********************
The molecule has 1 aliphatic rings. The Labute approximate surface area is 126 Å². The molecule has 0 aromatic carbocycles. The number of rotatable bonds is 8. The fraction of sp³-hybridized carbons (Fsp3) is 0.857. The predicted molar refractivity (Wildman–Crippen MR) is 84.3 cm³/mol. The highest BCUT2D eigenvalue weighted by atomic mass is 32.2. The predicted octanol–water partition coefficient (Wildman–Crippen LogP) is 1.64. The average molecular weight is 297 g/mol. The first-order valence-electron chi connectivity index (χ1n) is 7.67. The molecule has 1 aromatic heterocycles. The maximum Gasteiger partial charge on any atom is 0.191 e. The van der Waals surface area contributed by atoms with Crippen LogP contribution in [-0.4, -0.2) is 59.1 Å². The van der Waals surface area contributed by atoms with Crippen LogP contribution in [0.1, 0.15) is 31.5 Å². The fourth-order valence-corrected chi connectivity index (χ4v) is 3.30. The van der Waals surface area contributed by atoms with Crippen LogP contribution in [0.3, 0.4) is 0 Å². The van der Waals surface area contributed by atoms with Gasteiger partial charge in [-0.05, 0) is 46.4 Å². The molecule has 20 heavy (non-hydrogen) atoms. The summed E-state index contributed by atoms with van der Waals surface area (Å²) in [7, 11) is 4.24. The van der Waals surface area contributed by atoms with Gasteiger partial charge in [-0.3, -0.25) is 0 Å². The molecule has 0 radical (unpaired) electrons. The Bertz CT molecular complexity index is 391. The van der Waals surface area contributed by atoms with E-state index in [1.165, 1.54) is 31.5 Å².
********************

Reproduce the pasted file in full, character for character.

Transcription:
The molecule has 1 aliphatic rings. The Labute approximate surface area is 126 Å². The molecule has 0 aromatic carbocycles. The number of rotatable bonds is 8. The fraction of sp³-hybridized carbons (Fsp3) is 0.857. The predicted molar refractivity (Wildman–Crippen MR) is 84.3 cm³/mol. The highest BCUT2D eigenvalue weighted by atomic mass is 32.2. The predicted octanol–water partition coefficient (Wildman–Crippen LogP) is 1.64. The average molecular weight is 297 g/mol. The first-order valence-electron chi connectivity index (χ1n) is 7.67. The molecule has 1 aromatic heterocycles. The maximum Gasteiger partial charge on any atom is 0.191 e. The van der Waals surface area contributed by atoms with Crippen LogP contribution in [-0.4, -0.2) is 59.1 Å². The van der Waals surface area contributed by atoms with Crippen LogP contribution in [0.1, 0.15) is 31.5 Å². The fourth-order valence-corrected chi connectivity index (χ4v) is 3.30. The van der Waals surface area contributed by atoms with Crippen LogP contribution in [0.3, 0.4) is 0 Å². The van der Waals surface area contributed by atoms with Gasteiger partial charge in [-0.05, 0) is 46.4 Å². The molecule has 20 heavy (non-hydrogen) atoms. The summed E-state index contributed by atoms with van der Waals surface area (Å²) in [7, 11) is 4.24. The van der Waals surface area contributed by atoms with Gasteiger partial charge in [-0.3, -0.25) is 0 Å². The molecule has 0 radical (unpaired) electrons. The Bertz CT molecular complexity index is 391. The van der Waals surface area contributed by atoms with E-state index in [1.165, 1.54) is 31.5 Å².